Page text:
Last week, I had the privilege of interviewing Canadian poet Leah Horlick for my Fool’s Journey tarot column on Autostraddle.
Leah’s book of poems, For Your Own Good, tells the story of an abusive relationship between two queer women. As the victim and survivor of emotional, physical and sexual violence from an intimate partner, Leah’s narrator uses tarot cards to explore what’s going on during and after some of the most traumatic experiences of her life. In certain poems, the symbolism of tarot is used to describe feelings of betrayal, pain, freedom, the way the memory of the pain can linger, and tarot cards appear physically in these poems, too.
It’s heartbreaking, powerful, and a difficult read but, like so many tarot stories, it ends on note of transformation and liberation.
In the canon of contemporary feminist and lesbian poetry, For Your Own Good breaks silence. A fictionalized autobiography, the poems in this collection illustrate the narrator’s survival of a domestic and sexual violence in a lesbian relationship. There is magic in this work: the symbolism of the Tarot and the roots of Jewish heritage, but also the magic that is at the heart of transformation and survival.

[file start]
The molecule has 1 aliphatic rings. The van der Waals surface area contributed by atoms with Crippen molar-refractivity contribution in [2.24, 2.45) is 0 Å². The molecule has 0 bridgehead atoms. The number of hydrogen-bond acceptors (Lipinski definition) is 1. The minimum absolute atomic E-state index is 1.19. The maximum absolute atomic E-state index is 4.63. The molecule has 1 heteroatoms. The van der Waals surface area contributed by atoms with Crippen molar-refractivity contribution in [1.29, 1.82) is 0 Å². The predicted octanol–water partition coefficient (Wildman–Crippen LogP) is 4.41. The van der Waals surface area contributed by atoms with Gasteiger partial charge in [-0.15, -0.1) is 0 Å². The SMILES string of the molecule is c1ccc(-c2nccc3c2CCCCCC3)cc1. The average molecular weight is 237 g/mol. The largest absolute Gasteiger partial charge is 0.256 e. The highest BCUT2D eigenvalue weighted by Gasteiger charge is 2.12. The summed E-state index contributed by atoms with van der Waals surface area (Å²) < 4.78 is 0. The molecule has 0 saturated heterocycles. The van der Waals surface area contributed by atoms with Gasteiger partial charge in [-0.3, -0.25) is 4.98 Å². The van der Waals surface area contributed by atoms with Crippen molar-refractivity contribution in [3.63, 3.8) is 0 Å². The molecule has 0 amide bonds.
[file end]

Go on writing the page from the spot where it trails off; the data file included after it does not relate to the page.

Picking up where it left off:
After reading For Your Own Good, Leah and I discussed some of the appearances of specific tarot cards in her poems. It’s a fascinating interview, whether you’re into poetry, tarot or both.
I’m a 30-something writer, artist, tarot reader, and perpetual explorer of the space between thought, feeling, and action.
I believe that spirituality and ritual are for everybody. I’m about the journey, in all of its messy, non-linear, chaotic iterations. I am excited by anticapitalist business and living with my whole entire self present. I use tarot cards to bring forth hidden truth, and ritual to affirm my commitment, over and over, to my ever-shifting path.